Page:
Wednesday
October
01
2014
7:27 pm
Weather

  Home
  Local News
  State / National / World
  Sports
  Opinion / Letters
  Business
  Arts / Entertainment
  Lifestyle
  Obituaries
  Calendar
  Submit Event
  Comics / Games
  Classifieds
  DJ Designers
  Archives
  Advertise With Us
  About Us
 
 
 
 

Check out our archive of Dining Guides - Yum!

California drought helps coho salmon migration
June 25, 2014, 05:00 AM The Associated Press

SAN RAFAEL — California’s massive drought has spelled bad news for many of the state’s fish. But in a strange twist, it appears to have been a boon to coho salmon migrating from a Northern California creek.

Nearly 20,000 juvenile coho swam out of the Lagunitas Creek in Marin County into the ocean this spring, the largest salmon migration since scientists started tracking fish outflow from the creek in 2006.

The migration bump is due to the lack of rain this year, scientists say. Juvenile coho, also known as silver salmon, normally gather in the lower reaches of the Lagunitas before heading to sea.

But the abundance of coho there means some get bumped out.

This year, the fish were trapped in small tributaries because of the drought. Since they didn’t make it to the lower Lagunitas, they weren’t driven away.

“This was an unexpected silver lining to the dry conditions this year, and it is related to the unique habitat limitations in this watershed,” said Eric Ettlinger, the aquatic ecologist for the Marin Municipal Water District, which helps with the annual salmon count.

But it’s not all good news for the fish. Biologists say that only 206 salmon egg clusters, known as “redds,” were counted in the Lagunitas this year, well below the 20-year average of 250 “redds.” And the fish that headed off to the ocean may not fare as well. They are smaller than normal and could face more difficult ocean conditions due to the warming pattern known as El Nino, scientists say.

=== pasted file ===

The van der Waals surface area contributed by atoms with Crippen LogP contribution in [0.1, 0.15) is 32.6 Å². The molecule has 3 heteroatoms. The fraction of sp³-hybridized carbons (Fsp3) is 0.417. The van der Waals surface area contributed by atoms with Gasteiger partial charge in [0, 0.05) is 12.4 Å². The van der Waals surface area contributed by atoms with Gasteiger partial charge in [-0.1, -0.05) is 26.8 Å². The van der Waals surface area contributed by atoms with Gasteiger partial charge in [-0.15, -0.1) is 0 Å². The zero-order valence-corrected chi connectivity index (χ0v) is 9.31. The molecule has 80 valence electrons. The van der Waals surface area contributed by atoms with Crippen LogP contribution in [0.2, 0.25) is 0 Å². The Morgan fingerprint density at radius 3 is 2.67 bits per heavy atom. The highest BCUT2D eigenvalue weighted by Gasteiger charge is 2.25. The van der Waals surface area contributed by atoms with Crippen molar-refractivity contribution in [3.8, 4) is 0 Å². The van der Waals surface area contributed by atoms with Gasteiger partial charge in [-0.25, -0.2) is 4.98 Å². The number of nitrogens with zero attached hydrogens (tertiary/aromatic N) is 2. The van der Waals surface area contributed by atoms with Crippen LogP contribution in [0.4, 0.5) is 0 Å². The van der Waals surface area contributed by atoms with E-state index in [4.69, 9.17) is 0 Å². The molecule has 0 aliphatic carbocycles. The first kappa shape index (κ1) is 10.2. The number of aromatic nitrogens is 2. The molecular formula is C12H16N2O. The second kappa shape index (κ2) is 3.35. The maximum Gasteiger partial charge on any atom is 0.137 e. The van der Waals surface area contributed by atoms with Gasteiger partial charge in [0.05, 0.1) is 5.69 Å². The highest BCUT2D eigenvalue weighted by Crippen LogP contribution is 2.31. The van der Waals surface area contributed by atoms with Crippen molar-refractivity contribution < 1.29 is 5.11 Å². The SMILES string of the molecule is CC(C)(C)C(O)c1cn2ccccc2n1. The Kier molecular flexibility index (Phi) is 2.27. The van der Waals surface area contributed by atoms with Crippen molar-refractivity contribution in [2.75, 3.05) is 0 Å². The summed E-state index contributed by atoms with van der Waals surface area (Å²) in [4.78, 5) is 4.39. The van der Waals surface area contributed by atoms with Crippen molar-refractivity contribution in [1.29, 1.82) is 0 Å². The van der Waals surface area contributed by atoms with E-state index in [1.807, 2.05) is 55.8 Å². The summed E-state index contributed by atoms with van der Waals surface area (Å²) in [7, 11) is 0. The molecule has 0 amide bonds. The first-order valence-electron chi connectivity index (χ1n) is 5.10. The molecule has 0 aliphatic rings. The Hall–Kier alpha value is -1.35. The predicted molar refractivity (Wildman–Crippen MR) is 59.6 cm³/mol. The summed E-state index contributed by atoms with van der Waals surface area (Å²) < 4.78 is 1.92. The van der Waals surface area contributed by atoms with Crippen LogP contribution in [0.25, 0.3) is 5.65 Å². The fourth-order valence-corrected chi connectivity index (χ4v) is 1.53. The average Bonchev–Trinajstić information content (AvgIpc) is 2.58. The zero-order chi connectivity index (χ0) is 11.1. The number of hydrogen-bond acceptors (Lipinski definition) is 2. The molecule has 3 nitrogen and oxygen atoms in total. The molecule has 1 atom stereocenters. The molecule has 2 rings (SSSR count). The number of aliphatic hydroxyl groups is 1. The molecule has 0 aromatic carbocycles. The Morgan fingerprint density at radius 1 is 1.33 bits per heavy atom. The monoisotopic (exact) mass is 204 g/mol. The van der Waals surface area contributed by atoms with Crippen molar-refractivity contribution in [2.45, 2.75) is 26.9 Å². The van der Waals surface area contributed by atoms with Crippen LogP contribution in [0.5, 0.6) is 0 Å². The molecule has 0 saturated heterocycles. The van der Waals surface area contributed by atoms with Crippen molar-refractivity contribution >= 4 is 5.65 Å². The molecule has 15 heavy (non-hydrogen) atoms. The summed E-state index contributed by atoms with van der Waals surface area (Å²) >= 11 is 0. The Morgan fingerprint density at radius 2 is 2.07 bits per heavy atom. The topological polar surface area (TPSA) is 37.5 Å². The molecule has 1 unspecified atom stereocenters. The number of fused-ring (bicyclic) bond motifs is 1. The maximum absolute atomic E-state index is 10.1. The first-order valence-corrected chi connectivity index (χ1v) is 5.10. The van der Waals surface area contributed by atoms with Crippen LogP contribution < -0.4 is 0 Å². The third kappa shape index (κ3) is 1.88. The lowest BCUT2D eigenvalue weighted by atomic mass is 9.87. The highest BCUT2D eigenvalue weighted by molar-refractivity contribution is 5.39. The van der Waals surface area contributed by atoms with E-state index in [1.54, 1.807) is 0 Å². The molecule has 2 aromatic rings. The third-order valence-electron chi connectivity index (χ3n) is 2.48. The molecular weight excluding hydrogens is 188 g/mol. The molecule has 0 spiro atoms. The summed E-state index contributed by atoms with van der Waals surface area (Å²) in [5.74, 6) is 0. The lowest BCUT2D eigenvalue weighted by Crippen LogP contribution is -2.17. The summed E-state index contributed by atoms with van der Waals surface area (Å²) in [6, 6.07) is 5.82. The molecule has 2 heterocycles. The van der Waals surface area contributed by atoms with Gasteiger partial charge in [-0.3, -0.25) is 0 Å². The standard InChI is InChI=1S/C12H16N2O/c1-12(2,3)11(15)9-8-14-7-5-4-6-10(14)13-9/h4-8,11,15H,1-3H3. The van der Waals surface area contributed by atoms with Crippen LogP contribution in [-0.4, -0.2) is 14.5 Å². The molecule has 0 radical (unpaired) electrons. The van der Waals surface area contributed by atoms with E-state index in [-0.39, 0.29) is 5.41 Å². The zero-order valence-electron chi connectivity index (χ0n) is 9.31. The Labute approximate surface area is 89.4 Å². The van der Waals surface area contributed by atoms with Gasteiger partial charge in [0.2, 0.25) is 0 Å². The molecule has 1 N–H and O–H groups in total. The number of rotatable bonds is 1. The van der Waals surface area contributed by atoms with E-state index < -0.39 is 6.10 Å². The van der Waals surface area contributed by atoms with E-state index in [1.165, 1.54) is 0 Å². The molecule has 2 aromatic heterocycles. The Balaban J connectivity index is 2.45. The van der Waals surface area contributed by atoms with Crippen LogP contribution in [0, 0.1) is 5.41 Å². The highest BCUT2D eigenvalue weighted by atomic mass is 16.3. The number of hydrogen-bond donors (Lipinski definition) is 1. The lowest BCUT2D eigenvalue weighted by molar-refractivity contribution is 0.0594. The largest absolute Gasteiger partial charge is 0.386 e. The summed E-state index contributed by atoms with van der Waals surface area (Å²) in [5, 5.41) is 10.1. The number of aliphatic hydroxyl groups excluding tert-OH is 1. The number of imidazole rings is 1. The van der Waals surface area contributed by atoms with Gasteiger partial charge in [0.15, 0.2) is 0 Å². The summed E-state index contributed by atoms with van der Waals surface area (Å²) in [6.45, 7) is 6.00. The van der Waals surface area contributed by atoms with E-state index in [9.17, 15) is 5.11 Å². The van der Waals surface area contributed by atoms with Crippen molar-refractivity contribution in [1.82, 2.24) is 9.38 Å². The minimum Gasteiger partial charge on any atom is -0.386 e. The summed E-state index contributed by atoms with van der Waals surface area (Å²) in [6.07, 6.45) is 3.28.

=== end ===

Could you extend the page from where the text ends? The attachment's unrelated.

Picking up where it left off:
“It’s kind of a fluke of nature that allowed those fish to survive in the first place, and now these fish are leaving during an El Nino event,” said Todd Steiner, executive director of the Salmon Protection and Watershed Network, which assists with the annual salmon count. “El Nino usually means less deep-ocean upwellings and therefore less food in the ocean, so we may still end up with less fish returning.”

———

Information from: San Francisco Chronicle, http://www.sfgate.com

 

 

Tags: salmon, ocean, lagunitas, known, creek, scientists,


Other stories from today:

 

 
Print this Page Print this Page  |  Bookmark and Share
<< Back
 
Return To Archives
 
  


 
 
 
Daily Journal Quick Poll
 
What do you think of the new statewide plastic bag ban?

It's great, we need to get rid of them
Doesn't matter around here, they are already banned
Don't like it
Hope it starts a nationwide trend
Don't like it, but whatever

 

 
 
 
 
 
 
Power restored after vehicle crash causes outage
  San Mateo police are reporting power has been restored after an outage caused by a low-spe..
U.S. stocks drop sharply; Airlines sink
NEW YORK — The stock market sank Wednesday, with the Dow Jones industrial average falling 250 poin..
Secret Service chief resigns after security lapses
WASHINGTON — Secret Service Director Julia Pierson resigned Wednesday, a day after bitingly critic..
Truck deals help boost U.S. auto sales in September
DETROIT — Big discounts on pickup trucks helped keep U.S. auto sales strong in September. The p..
Hong Kong protesters threaten to occupy buildings
HONG KONG — Student leaders of Hong Kong's pro-democracy protests warned that if the territory's t..
More >>  
 
 
  
 
  
 
©2014 San Mateo Daily Journal
San Mateo County notice of bulk sale